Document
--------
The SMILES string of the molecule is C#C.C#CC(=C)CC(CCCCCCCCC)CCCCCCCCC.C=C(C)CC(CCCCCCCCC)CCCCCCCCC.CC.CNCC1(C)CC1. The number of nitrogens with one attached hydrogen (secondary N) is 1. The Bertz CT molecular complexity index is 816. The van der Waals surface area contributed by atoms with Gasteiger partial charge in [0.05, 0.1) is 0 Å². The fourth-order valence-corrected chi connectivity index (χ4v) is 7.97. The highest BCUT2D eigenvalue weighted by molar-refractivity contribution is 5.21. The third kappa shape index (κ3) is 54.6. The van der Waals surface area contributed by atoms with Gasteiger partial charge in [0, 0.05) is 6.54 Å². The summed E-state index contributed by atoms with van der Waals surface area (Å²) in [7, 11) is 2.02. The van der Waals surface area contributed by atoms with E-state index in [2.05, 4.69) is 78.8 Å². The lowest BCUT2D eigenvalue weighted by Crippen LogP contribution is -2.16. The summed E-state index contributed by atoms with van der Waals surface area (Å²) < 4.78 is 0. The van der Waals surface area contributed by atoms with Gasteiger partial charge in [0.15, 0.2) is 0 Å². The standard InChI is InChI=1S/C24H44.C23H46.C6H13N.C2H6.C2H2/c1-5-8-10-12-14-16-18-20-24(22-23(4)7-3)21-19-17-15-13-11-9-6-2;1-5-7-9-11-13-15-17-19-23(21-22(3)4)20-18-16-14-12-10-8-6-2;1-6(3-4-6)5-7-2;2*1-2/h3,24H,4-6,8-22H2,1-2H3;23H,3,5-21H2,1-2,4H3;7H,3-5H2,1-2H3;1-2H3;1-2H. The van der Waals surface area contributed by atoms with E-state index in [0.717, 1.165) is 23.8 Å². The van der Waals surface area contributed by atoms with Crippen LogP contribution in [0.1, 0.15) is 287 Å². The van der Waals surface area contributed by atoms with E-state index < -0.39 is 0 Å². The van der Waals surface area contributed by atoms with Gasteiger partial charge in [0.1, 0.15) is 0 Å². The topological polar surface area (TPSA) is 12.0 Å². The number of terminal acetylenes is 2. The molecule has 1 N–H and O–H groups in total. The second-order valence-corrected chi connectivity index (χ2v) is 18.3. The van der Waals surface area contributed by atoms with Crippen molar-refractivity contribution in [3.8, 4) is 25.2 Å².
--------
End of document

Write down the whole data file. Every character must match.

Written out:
The SMILES string of the molecule is C#C.C#CC(=C)CC(CCCCCCCCC)CCCCCCCCC.C=C(C)CC(CCCCCCCCC)CCCCCCCCC.CC.CNCC1(C)CC1. The number of nitrogens with one attached hydrogen (secondary N) is 1. The Bertz CT molecular complexity index is 816. The van der Waals surface area contributed by atoms with Gasteiger partial charge in [0.05, 0.1) is 0 Å². The fourth-order valence-corrected chi connectivity index (χ4v) is 7.97. The highest BCUT2D eigenvalue weighted by molar-refractivity contribution is 5.21. The third kappa shape index (κ3) is 54.6. The van der Waals surface area contributed by atoms with Gasteiger partial charge in [0, 0.05) is 6.54 Å². The summed E-state index contributed by atoms with van der Waals surface area (Å²) in [7, 11) is 2.02. The van der Waals surface area contributed by atoms with E-state index in [2.05, 4.69) is 78.8 Å². The lowest BCUT2D eigenvalue weighted by Crippen LogP contribution is -2.16. The summed E-state index contributed by atoms with van der Waals surface area (Å²) < 4.78 is 0. The van der Waals surface area contributed by atoms with Gasteiger partial charge in [0.15, 0.2) is 0 Å². The standard InChI is InChI=1S/C24H44.C23H46.C6H13N.C2H6.C2H2/c1-5-8-10-12-14-16-18-20-24(22-23(4)7-3)21-19-17-15-13-11-9-6-2;1-5-7-9-11-13-15-17-19-23(21-22(3)4)20-18-16-14-12-10-8-6-2;1-6(3-4-6)5-7-2;2*1-2/h3,24H,4-6,8-22H2,1-2H3;23H,3,5-21H2,1-2,4H3;7H,3-5H2,1-2H3;1-2H3;1-2H. The van der Waals surface area contributed by atoms with E-state index in [0.717, 1.165) is 23.8 Å². The van der Waals surface area contributed by atoms with Crippen LogP contribution in [0.1, 0.15) is 287 Å². The van der Waals surface area contributed by atoms with E-state index < -0.39 is 0 Å². The van der Waals surface area contributed by atoms with Gasteiger partial charge in [0.1, 0.15) is 0 Å². The topological polar surface area (TPSA) is 12.0 Å². The number of terminal acetylenes is 2. The molecule has 1 N–H and O–H groups in total. The second-order valence-corrected chi connectivity index (χ2v) is 18.3. The van der Waals surface area contributed by atoms with Crippen molar-refractivity contribution in [3.8, 4) is 25.2 Å².